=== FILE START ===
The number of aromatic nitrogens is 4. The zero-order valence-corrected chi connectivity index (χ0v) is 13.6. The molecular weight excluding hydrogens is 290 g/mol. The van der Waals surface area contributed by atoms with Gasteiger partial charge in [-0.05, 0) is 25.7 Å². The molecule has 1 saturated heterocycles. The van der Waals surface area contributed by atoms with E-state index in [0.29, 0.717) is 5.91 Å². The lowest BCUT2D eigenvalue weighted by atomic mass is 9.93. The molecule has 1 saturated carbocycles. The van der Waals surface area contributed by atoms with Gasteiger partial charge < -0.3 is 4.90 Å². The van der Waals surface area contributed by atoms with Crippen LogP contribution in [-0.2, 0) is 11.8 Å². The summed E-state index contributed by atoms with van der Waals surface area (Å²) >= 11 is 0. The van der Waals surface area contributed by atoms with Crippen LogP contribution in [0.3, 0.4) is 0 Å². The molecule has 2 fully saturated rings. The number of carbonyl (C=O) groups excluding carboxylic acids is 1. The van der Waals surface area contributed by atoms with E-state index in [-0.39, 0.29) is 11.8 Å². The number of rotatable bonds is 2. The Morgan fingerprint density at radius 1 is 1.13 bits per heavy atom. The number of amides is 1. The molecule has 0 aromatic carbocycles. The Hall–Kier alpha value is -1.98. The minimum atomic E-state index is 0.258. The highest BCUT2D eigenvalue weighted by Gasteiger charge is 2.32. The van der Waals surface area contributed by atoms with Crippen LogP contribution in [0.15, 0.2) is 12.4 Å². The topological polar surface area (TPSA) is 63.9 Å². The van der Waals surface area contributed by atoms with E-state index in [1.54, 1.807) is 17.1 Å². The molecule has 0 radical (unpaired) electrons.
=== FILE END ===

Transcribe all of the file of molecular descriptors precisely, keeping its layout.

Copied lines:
The number of aromatic nitrogens is 4. The zero-order valence-corrected chi connectivity index (χ0v) is 13.6. The molecular weight excluding hydrogens is 290 g/mol. The van der Waals surface area contributed by atoms with Gasteiger partial charge in [-0.05, 0) is 25.7 Å². The molecule has 1 saturated heterocycles. The van der Waals surface area contributed by atoms with E-state index in [0.29, 0.717) is 5.91 Å². The lowest BCUT2D eigenvalue weighted by atomic mass is 9.93. The molecule has 1 saturated carbocycles. The van der Waals surface area contributed by atoms with Gasteiger partial charge < -0.3 is 4.90 Å². The van der Waals surface area contributed by atoms with Crippen LogP contribution in [-0.2, 0) is 11.8 Å². The summed E-state index contributed by atoms with van der Waals surface area (Å²) >= 11 is 0. The van der Waals surface area contributed by atoms with Crippen LogP contribution in [0.3, 0.4) is 0 Å². The molecule has 2 fully saturated rings. The number of carbonyl (C=O) groups excluding carboxylic acids is 1. The van der Waals surface area contributed by atoms with E-state index in [-0.39, 0.29) is 11.8 Å². The number of rotatable bonds is 2. The Morgan fingerprint density at radius 1 is 1.13 bits per heavy atom. The number of amides is 1. The molecule has 0 aromatic carbocycles. The Hall–Kier alpha value is -1.98. The minimum atomic E-state index is 0.258. The highest BCUT2D eigenvalue weighted by Gasteiger charge is 2.32. The van der Waals surface area contributed by atoms with Crippen LogP contribution in [0.15, 0.2) is 12.4 Å². The topological polar surface area (TPSA) is 63.9 Å². The van der Waals surface area contributed by atoms with E-state index in [1.54, 1.807) is 17.1 Å². The molecule has 0 radical (unpaired) electrons.